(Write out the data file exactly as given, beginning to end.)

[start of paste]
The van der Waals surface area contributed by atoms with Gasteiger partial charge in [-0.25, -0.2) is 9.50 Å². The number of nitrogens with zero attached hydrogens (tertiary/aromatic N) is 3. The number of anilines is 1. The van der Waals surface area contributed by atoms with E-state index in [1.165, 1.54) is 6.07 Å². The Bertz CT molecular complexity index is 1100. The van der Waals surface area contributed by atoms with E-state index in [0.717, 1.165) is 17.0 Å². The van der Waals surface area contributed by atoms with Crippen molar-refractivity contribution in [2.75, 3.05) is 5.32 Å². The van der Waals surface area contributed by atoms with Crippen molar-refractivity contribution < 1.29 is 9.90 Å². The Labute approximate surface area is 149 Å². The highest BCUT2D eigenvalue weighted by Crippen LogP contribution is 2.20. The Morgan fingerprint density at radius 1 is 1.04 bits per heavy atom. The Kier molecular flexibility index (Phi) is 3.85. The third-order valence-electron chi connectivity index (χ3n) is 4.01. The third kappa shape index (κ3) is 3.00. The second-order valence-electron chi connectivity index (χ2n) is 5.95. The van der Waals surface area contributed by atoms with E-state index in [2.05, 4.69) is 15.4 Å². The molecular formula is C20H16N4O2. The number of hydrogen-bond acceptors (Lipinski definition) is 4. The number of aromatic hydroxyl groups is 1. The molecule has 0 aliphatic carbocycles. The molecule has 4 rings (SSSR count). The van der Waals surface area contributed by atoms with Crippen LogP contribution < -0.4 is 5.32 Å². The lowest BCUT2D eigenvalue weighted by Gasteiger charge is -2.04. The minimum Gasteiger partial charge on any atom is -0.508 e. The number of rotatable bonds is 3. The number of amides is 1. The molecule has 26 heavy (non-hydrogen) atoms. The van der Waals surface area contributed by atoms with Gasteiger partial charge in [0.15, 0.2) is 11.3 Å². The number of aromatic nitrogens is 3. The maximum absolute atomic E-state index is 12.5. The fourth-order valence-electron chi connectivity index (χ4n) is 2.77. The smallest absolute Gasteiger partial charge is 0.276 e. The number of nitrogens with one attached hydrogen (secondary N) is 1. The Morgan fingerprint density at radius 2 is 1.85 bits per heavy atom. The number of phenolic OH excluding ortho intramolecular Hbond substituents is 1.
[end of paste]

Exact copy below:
The van der Waals surface area contributed by atoms with Gasteiger partial charge in [-0.25, -0.2) is 9.50 Å². The number of nitrogens with zero attached hydrogens (tertiary/aromatic N) is 3. The number of anilines is 1. The van der Waals surface area contributed by atoms with E-state index in [1.165, 1.54) is 6.07 Å². The Bertz CT molecular complexity index is 1100. The van der Waals surface area contributed by atoms with E-state index in [0.717, 1.165) is 17.0 Å². The van der Waals surface area contributed by atoms with Crippen molar-refractivity contribution in [2.75, 3.05) is 5.32 Å². The van der Waals surface area contributed by atoms with Crippen molar-refractivity contribution < 1.29 is 9.90 Å². The Labute approximate surface area is 149 Å². The highest BCUT2D eigenvalue weighted by Crippen LogP contribution is 2.20. The Morgan fingerprint density at radius 1 is 1.04 bits per heavy atom. The Kier molecular flexibility index (Phi) is 3.85. The third-order valence-electron chi connectivity index (χ3n) is 4.01. The third kappa shape index (κ3) is 3.00. The second-order valence-electron chi connectivity index (χ2n) is 5.95. The van der Waals surface area contributed by atoms with E-state index in [2.05, 4.69) is 15.4 Å². The molecular formula is C20H16N4O2. The number of hydrogen-bond acceptors (Lipinski definition) is 4. The number of aromatic hydroxyl groups is 1. The molecule has 0 aliphatic carbocycles. The molecule has 4 rings (SSSR count). The van der Waals surface area contributed by atoms with Crippen LogP contribution < -0.4 is 5.32 Å². The lowest BCUT2D eigenvalue weighted by Gasteiger charge is -2.04. The minimum Gasteiger partial charge on any atom is -0.508 e. The number of rotatable bonds is 3. The number of amides is 1. The molecule has 26 heavy (non-hydrogen) atoms. The van der Waals surface area contributed by atoms with Gasteiger partial charge in [0.15, 0.2) is 11.3 Å². The number of aromatic nitrogens is 3. The maximum absolute atomic E-state index is 12.5. The fourth-order valence-electron chi connectivity index (χ4n) is 2.77. The smallest absolute Gasteiger partial charge is 0.276 e. The number of nitrogens with one attached hydrogen (secondary N) is 1. The Morgan fingerprint density at radius 2 is 1.85 bits per heavy atom. The number of phenolic OH excluding ortho intramolecular Hbond substituents is 1.